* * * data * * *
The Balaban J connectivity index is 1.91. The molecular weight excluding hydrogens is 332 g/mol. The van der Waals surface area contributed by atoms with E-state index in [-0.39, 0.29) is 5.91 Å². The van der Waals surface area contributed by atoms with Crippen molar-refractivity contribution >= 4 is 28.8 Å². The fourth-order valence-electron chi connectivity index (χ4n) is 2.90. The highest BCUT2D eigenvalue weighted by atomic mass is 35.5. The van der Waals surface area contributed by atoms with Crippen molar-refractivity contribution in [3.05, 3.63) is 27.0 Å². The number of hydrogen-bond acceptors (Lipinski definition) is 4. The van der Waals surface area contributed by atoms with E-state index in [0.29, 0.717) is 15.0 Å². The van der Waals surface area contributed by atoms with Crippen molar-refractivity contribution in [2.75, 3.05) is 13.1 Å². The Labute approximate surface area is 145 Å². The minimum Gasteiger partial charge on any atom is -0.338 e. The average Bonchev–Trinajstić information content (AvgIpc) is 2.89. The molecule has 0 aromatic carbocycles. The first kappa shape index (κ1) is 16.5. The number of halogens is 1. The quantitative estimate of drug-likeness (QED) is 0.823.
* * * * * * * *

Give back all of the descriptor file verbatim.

The Balaban J connectivity index is 1.91. The molecular weight excluding hydrogens is 332 g/mol. The van der Waals surface area contributed by atoms with E-state index in [-0.39, 0.29) is 5.91 Å². The van der Waals surface area contributed by atoms with Crippen molar-refractivity contribution >= 4 is 28.8 Å². The fourth-order valence-electron chi connectivity index (χ4n) is 2.90. The highest BCUT2D eigenvalue weighted by atomic mass is 35.5. The van der Waals surface area contributed by atoms with Crippen molar-refractivity contribution in [3.05, 3.63) is 27.0 Å². The number of hydrogen-bond acceptors (Lipinski definition) is 4. The van der Waals surface area contributed by atoms with E-state index in [0.29, 0.717) is 15.0 Å². The van der Waals surface area contributed by atoms with Crippen molar-refractivity contribution in [2.75, 3.05) is 13.1 Å². The Labute approximate surface area is 145 Å². The minimum Gasteiger partial charge on any atom is -0.338 e. The average Bonchev–Trinajstić information content (AvgIpc) is 2.89. The molecule has 0 aromatic carbocycles. The first kappa shape index (κ1) is 16.5. The number of halogens is 1. The quantitative estimate of drug-likeness (QED) is 0.823.